With the lead-up to the 2021 Cy Young announcements, let’s mimic the process the BBWAA takes, ranking the top five contenders in both leagues.
5. Zack Wheeler, Philadelphia Phillies
Previous: 12th in 2020
Zack Wheeler is the workhorse of the group. He led the Majors with 213.1 innings pitched, helping him to lead the NL with 247 strikeouts. He posted career-bests in hits per nine, walks per nine, and strikeouts per nine. Wheeler made his first All-Star Game, and he led all pitchers in bWAR (7.8). He finished with a 2.78 ERA, 2.59 FIP, and 1.008 WHIP, all marks that are the best in his career.
4. Brandon Woodruff, Milwaukee Brewers
Brandon Woodruff likely would not have sniffed old ballots as he finished with a 9-10 record, but thankfully, pitcher wins are less important in the modern game. Woodruff finished with a 2.56 ERA, 2.96 FIP, and 0.965 WHIP, all career-highs. He allowed under 1.0 home runs per nine, and he struck out 10.6 per nine. He was fourth in ERA, third in FIP, and eighth in strikeouts in the NL.
3. Walker Buehler, Los Angeles Dodgers
Previous: 9th in 2019
Walker Buehler led the ERA lead for much of the season, but he ended with a 2.47, good for third. He had 212 strikeouts in 207.2 innings, and he had a WHIP under 1.000 for the third time in four years. He had the lowest strikeout rate of his career, but he was excellent at limiting walks and home runs. Buehler racked up 6.7 bWAR, nearly doubling his previous career-best.
2. Max Scherzer, Washington Nationals & Los Angeles Dodgers
Previous: 1st in 2013, 2016, and 2017; 2nd in 2018, 3rd in 2019, 5th in 2014 and 2015
The veteran of the group, Max Scherzer is no stranger to receiving Cy Young votes. He is eighth all-time in Cy Young shares. Among active players, only Clayton Kershaw (his current teammate) and Justin Verlander (his former teammate) have more. Scherzer had a strong season with Washington, working to a 2.76 ERA and 0.892 WHIP. However, he ascended to a new level with the Los Angeles Dodgers. Scherzer fired 68.1 innings to a 1.98 ERA and an incomprehensible 0.820 WHIP.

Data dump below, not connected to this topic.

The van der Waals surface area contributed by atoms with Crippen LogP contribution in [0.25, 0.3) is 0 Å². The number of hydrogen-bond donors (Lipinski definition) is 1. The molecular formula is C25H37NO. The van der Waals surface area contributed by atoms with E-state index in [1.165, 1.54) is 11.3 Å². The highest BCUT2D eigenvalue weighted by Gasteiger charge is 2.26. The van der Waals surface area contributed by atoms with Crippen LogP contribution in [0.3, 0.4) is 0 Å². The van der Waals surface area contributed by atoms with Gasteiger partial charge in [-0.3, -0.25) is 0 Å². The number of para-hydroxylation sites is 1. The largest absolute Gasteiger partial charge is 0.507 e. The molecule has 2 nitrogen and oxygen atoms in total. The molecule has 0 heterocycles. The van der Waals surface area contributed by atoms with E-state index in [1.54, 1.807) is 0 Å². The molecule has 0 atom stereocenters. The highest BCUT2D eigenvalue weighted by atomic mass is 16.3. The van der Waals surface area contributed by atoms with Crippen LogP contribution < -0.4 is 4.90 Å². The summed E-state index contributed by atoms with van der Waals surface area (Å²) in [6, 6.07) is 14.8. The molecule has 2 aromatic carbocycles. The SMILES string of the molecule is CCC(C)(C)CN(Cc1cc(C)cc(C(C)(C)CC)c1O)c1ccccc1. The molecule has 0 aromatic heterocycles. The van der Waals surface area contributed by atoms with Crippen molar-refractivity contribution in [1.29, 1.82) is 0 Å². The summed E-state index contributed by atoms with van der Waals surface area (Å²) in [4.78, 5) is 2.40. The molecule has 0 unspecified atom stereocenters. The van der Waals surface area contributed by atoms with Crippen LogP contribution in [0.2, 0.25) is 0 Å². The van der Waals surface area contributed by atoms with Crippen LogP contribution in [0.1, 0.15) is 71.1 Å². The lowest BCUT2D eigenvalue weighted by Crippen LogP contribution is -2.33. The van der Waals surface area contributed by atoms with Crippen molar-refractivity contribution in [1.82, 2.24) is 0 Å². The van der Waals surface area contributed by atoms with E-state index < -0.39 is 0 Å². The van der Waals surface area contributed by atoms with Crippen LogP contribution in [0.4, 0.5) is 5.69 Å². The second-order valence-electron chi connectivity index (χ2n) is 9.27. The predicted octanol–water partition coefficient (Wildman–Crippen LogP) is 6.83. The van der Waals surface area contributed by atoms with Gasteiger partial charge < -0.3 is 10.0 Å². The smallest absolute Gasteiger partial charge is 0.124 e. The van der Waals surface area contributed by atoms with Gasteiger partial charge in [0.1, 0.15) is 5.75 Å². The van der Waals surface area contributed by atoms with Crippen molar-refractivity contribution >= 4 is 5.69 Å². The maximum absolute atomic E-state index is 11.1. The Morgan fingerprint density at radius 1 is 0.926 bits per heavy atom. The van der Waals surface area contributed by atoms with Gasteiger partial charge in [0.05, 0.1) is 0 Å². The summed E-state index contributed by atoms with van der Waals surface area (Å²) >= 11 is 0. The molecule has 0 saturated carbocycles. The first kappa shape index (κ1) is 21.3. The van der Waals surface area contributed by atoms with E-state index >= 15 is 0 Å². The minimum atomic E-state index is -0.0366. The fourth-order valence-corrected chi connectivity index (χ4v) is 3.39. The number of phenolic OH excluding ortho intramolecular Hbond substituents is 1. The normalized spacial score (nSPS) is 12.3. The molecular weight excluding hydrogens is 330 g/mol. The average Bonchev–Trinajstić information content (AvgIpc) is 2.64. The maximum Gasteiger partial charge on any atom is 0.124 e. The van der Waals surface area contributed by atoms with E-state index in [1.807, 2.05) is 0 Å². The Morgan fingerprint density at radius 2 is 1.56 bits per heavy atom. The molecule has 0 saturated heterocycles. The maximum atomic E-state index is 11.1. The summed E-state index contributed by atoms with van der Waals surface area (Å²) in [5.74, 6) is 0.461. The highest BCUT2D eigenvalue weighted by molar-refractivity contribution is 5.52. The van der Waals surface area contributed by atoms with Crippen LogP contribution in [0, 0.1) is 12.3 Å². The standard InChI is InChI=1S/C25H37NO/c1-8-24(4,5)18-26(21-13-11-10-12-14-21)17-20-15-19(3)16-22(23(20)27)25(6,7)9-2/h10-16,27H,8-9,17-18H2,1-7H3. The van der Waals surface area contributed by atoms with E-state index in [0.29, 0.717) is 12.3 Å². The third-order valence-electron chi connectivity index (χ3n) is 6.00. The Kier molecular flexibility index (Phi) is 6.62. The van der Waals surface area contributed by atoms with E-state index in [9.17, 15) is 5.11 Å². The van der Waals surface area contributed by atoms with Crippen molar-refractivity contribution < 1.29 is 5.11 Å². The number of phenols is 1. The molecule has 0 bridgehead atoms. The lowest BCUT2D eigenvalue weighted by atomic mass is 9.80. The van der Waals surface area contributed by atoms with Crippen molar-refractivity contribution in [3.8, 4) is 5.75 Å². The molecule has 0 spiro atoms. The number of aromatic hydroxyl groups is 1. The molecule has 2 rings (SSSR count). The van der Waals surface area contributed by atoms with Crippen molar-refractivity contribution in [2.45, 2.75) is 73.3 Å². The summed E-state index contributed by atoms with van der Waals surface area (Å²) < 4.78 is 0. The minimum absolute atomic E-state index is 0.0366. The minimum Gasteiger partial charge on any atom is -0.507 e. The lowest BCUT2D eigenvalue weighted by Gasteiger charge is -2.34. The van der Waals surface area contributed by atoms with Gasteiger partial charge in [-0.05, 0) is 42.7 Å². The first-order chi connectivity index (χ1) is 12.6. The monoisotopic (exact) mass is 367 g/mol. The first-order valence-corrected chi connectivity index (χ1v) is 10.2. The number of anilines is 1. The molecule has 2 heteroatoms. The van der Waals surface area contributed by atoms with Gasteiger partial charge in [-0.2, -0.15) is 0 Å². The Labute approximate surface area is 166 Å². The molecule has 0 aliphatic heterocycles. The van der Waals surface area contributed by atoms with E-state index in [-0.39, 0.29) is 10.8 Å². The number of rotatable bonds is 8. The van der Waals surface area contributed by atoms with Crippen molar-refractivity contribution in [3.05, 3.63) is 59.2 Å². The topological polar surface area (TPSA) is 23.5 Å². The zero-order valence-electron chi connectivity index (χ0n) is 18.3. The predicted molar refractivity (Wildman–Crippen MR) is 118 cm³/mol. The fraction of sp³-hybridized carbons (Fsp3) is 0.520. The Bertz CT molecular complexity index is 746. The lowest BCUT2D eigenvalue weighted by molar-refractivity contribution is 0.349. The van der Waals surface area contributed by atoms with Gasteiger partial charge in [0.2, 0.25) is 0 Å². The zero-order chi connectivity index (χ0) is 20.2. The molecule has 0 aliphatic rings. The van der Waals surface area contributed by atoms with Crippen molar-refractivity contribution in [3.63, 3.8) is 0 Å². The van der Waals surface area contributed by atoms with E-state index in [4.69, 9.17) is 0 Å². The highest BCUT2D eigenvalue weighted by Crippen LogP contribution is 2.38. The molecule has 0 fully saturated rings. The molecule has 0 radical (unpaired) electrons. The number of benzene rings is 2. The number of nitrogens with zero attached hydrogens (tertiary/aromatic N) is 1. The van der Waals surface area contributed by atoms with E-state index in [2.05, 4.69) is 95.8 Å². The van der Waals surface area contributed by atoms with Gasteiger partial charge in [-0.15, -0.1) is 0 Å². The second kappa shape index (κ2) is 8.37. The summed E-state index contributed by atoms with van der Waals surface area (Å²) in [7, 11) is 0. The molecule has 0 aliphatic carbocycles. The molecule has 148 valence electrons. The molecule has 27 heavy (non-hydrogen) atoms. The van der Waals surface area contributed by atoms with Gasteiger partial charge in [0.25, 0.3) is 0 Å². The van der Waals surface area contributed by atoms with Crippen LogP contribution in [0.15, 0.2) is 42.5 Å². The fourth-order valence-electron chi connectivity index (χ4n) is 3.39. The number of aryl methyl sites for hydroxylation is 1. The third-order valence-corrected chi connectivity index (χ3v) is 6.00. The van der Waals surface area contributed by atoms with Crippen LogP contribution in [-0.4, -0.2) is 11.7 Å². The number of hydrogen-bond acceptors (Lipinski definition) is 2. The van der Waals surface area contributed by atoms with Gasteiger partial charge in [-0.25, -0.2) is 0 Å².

Scherzer led the majors in WHIP (0.864) and both components of WHIP. His WHIP ranks in the top 20 in MLB history among those that threw 162 innings.
1. Corbin Burnes, Milwaukee Brewers
Previous: 6th in 2020
Scherzer had a few modern contemporaries in terms of WHIP. Corbin Burnes, on the other hand, is one of just two pitchers to have a FIP below 1.80 in the Integration Era. Pedro Martinez twirled a 1.39 FIP in 1999. Burnes had a 1.63 FIP in 2021, the 13th-best in MLB history (minimum of 162 innings pitched). Burnes obviously led MLB in FIP, but he also led baseball in ERA, ERA+, home runs per nine, strikeouts per nine, and strikeouts per walk.
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